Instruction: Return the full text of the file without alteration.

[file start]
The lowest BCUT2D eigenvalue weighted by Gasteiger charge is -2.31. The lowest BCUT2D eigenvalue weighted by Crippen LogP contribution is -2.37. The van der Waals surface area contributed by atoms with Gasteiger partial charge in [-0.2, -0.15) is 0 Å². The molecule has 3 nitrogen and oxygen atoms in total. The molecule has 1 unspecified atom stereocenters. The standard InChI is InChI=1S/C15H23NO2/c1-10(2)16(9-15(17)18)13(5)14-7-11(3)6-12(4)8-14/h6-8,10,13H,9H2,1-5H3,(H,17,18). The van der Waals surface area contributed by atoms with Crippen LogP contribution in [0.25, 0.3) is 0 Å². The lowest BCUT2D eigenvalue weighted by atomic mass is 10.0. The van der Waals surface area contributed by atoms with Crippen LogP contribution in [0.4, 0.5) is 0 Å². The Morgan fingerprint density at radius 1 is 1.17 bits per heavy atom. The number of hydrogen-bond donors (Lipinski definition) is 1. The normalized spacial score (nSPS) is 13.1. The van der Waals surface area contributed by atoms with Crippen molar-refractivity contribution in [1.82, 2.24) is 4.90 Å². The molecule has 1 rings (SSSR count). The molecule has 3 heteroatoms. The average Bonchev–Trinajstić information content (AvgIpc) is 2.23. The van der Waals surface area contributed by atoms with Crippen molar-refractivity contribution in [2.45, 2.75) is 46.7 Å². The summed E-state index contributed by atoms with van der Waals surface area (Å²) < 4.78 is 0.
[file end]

The lowest BCUT2D eigenvalue weighted by Gasteiger charge is -2.31. The lowest BCUT2D eigenvalue weighted by Crippen LogP contribution is -2.37. The van der Waals surface area contributed by atoms with Gasteiger partial charge in [-0.2, -0.15) is 0 Å². The molecule has 3 nitrogen and oxygen atoms in total. The molecule has 1 unspecified atom stereocenters. The standard InChI is InChI=1S/C15H23NO2/c1-10(2)16(9-15(17)18)13(5)14-7-11(3)6-12(4)8-14/h6-8,10,13H,9H2,1-5H3,(H,17,18). The van der Waals surface area contributed by atoms with Crippen LogP contribution in [0.25, 0.3) is 0 Å². The lowest BCUT2D eigenvalue weighted by atomic mass is 10.0. The van der Waals surface area contributed by atoms with Crippen LogP contribution in [0.4, 0.5) is 0 Å². The Morgan fingerprint density at radius 1 is 1.17 bits per heavy atom. The number of hydrogen-bond donors (Lipinski definition) is 1. The normalized spacial score (nSPS) is 13.1. The van der Waals surface area contributed by atoms with Crippen molar-refractivity contribution in [1.82, 2.24) is 4.90 Å². The molecule has 1 rings (SSSR count). The molecule has 3 heteroatoms. The average Bonchev–Trinajstić information content (AvgIpc) is 2.23. The van der Waals surface area contributed by atoms with Crippen molar-refractivity contribution in [2.45, 2.75) is 46.7 Å². The summed E-state index contributed by atoms with van der Waals surface area (Å²) < 4.78 is 0.